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Hackers cryptojack Tesla after it leaves AWS account unsecured

The rise in popularity of cryptocurrency alongside its tendency to approach extremely high value has prompted an increase in hacker-based crimes. Just last week, over 4,000 UK government websites were breached in order to force them into mining cryptocurrency and now it seems Tesla is the latest victim as its cloud system has been hijacked to do the very same thing.

Cybersecurity firm RedLock was led to an unsecured Kubernetes container console belonging to Tesla while on its search for the owner of an Amazon Web Services (AWS) account that was left open to the public. Kubernetes is designed by Google to optimise cloud applications, and when left without password protection, can give access to sensitive information as well as control of services.

“In Tesla's case, the cyber thieves gained access to Tesla's Kubernetes administrative console, which exposed access credentials to Tesla's AWS environment,” states RedLock. “Those credentials provided unfettered access to non-public Tesla information stored in Amazon Simple Storage Service (S3) buckets.”

It turns out that peeking at sensitive information wasn’t the attacker’s endgame, however, as it was later discovered that the access had been used to utilise the cloud service’s compute power to mine cryptocurrency, essentially profiting at the original user’s expense.

This all fell under Tesla’s radar thanks to the mining pool software installed by the attacker rather than using public mining pools, alongside redirecting the script to mask the IP of the endpoint, thus not alerting threat detection systems.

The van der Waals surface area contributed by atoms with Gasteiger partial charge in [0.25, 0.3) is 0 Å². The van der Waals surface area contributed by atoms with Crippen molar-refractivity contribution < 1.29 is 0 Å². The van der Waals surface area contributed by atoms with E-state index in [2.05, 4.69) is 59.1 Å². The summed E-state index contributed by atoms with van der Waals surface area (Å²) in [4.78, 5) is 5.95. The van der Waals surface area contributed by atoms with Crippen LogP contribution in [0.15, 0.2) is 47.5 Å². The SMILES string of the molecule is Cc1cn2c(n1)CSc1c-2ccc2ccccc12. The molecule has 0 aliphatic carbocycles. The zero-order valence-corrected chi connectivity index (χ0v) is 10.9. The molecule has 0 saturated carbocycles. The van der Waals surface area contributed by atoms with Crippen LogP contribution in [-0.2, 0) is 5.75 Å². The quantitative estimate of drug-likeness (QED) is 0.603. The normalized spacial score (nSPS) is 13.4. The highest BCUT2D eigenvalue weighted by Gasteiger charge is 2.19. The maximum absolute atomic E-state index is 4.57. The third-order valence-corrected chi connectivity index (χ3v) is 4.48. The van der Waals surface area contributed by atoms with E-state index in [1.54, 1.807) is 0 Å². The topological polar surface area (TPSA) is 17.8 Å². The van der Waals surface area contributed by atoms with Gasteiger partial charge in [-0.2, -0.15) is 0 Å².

Fortunately, the hole has now been plugged and Elon Musk’s company is now in full control of its own compute power, not to mention sensitive data.

RedLock's CTO Gaurav Kumar adds one final message for all savvy internet users in that “security is a shared responsibility: Organisations of every stripe are fundamentally obliged to monitor their infrastructures for risky configurations, anomalous user activities, suspicious network traffic, and host vulnerabilities. Without that, anything the providers do will never be enough.”

KitGuru Says: It isn’t the least bit surprising that cryptocurrency would prompt such a response from the more malicious out there, considering it is simply digital money. The good thing is, it seems that the greater community outweigh those malevolent few and the security of every user is that little bit safer for it.

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